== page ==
The customer is always right.
Several weeks ago, I became the proud owner of a gorgeous mini instant photo printer. If you're a child of the 80s (and prior), you'll know how incredibly fun instant photos were. Despite the awkward and bulky camera exterior, one push of a button and a few shakes later, those magically changing photos sparked fits of laughter and created immediate memories.
Unfortunately, the film for this particular unit is only available at certain locations and it's not exactly cheap. Each photo is roughly the size of a credit card and will set one back about $2 per print. The price for instant gratification.
You can only imagine how thrilled I was to discover a popular arts and crafts department store stocked their shelves with said film. You see, they offer coupons and bargains at every turn, so there always a deal to be had. When the stars align and woodland fairies dance around the virgin fire, a half off coupon will come through the wire. Luckily, this momentous occasion happened the same day I received my instant photo printer. I legged it to the store to purchase my film so I could properly play with my new toy.
After perusing the aisles, I found what I was looking for and headed to the till to check out. As the cashier and I exchanged niceties, I slid my coupon across the counter to score my big savings.
"No, unfortunately it's not. If you read the fine print, it clearly states X brand name products are not par-."
"Oh, but this isn't an X brand name product." I smiled. "It's a Y brand name product. See here? It says X brand name on the coupon; Y brand name on the box. They do the same thing function wise, but it's not the same company."
"I don't believe it's part of the deal, but let me have another look." She takes my coupon and begins to skim the fine print. I begin to feel my nerves begin to twitch.
"Hmmm", she continues. "It states X brand name products are not part of this deal. I feel this is an X product."
"It's definitely not." I said emphatically. It's a Y product."
The cashier calls the manager over and explains the situation and the manager proceeds to tell me the same story. "It's a X product. Unfortunately, you cannot use these coupons for these items."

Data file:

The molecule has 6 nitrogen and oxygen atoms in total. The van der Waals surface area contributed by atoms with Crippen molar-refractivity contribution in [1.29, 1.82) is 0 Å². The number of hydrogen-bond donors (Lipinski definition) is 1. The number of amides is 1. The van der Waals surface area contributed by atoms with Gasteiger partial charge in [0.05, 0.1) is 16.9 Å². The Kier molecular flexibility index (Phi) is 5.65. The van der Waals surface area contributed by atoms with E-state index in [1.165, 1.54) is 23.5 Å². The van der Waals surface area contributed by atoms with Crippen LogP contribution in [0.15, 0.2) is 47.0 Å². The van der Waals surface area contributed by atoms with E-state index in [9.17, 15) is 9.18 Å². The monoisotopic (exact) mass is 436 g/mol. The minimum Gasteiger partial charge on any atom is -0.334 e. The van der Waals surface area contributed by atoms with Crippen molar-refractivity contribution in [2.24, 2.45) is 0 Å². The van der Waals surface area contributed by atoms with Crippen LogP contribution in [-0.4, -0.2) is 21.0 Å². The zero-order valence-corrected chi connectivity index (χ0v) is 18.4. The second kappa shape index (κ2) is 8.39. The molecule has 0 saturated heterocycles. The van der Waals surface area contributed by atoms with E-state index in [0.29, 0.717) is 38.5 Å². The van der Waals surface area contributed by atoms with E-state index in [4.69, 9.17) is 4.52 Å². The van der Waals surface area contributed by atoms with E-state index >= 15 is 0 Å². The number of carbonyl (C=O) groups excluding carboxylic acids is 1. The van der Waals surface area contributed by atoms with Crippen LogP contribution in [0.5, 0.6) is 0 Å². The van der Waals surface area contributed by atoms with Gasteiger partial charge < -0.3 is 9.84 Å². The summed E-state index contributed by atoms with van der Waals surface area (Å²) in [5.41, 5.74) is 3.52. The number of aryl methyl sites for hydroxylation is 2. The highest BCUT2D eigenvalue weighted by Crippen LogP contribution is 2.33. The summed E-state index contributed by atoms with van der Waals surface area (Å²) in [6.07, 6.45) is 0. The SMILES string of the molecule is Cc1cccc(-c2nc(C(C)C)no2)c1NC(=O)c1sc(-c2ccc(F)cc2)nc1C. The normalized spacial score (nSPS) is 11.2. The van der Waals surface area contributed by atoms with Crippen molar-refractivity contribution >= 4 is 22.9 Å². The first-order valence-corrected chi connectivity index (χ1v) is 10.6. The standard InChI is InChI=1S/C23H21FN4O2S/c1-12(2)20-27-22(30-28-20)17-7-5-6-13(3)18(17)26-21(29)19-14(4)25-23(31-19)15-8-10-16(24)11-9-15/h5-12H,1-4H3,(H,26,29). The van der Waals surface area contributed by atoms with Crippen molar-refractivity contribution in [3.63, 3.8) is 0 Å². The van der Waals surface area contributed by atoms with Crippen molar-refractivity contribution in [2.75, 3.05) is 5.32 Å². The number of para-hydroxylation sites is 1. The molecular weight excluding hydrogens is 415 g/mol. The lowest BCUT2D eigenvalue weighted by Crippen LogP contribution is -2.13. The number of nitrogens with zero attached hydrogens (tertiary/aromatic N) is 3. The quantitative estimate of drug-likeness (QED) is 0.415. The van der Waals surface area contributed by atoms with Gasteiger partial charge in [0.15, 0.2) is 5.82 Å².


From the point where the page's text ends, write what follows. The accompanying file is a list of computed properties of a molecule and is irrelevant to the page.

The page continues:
"I'm sorry, but it's not a X product. It's a Y product."
She looks at the coupon again. "Well, it's an instant photo product and that's what they mean when they said X."
"I respectfully disagree. No where on this coupon does it state Y products are not included in the savings. X products, yes. Y products, no. This is not a X product."
At the crux of the matter, I decide to further drive my point home. "I admire your determination and loyalty to this company, I really do, but saying this Y product is an X product is like calling a Canadian, an American. They may look the same, have all the same functionality, but they're not the same thing."
The long and short of it, another cashier got involved and decided they should honour the coupon because the brand name isn't included in the fine print as an exclusion. I saved $17 for standing my ground. I wanted to go back and purchase the colourful instant camera I had already planned on getting for my daughter's birthday, but I thought I'd given them enough grief for one day and was not about to pour salt over the wound.
But I am certain about one thing. These cookies will curb any chocolate craving you may be having.
CHOCOLATE BROWNIE ESPRESSO COOKIES
2 cups plus 2 tablespoons all purpose flour
1 cup dutch-processed cocoa
1 teaspoon baking soda
½ teaspoon salt
2 teaspoons espresso powder
1 cup Stirling Creamery unsalted butter, at room temperature
2 cups granulated sugar plus more for rolling
2 large eggs, at room temperature
1 teaspoon pure vanilla extract
Espresso sugar, optional
In a small mixing bowl, whisk together flour, cocoa, baking soda, salt, and espresso powder.
In a separate mixing bowl, cream together butter and sugar for two minutes until light and fluffy. Add in the eggs, one at a time, and mix well. Add vanilla.
Slowly add flour mixture into butter mixture and mix only until incorporated. Bring dough into a ball and cover with plastic wrap. Refrigerate for one hour.
Preheat oven to 350 degrees F. Prepare two large cookie sheets with parchment paper or a silicone mat. Roll out balls of dough about 1½ inches in diameter and then roll in granulated sugar, coating entire surface. Place on a prepared cookie sheet about two inches apart.
Bake for 10 minutes. Remove from oven and immediately sprinkle surface with sanding sugar and espresso sugar, if using. Allow to cool on cookie sheet for a couple of minutes before transferring to a wire rack to cool completely.
Store cookies in an airtight container, single layer, for about 3-4 days. This recipe yields 3 dozen.
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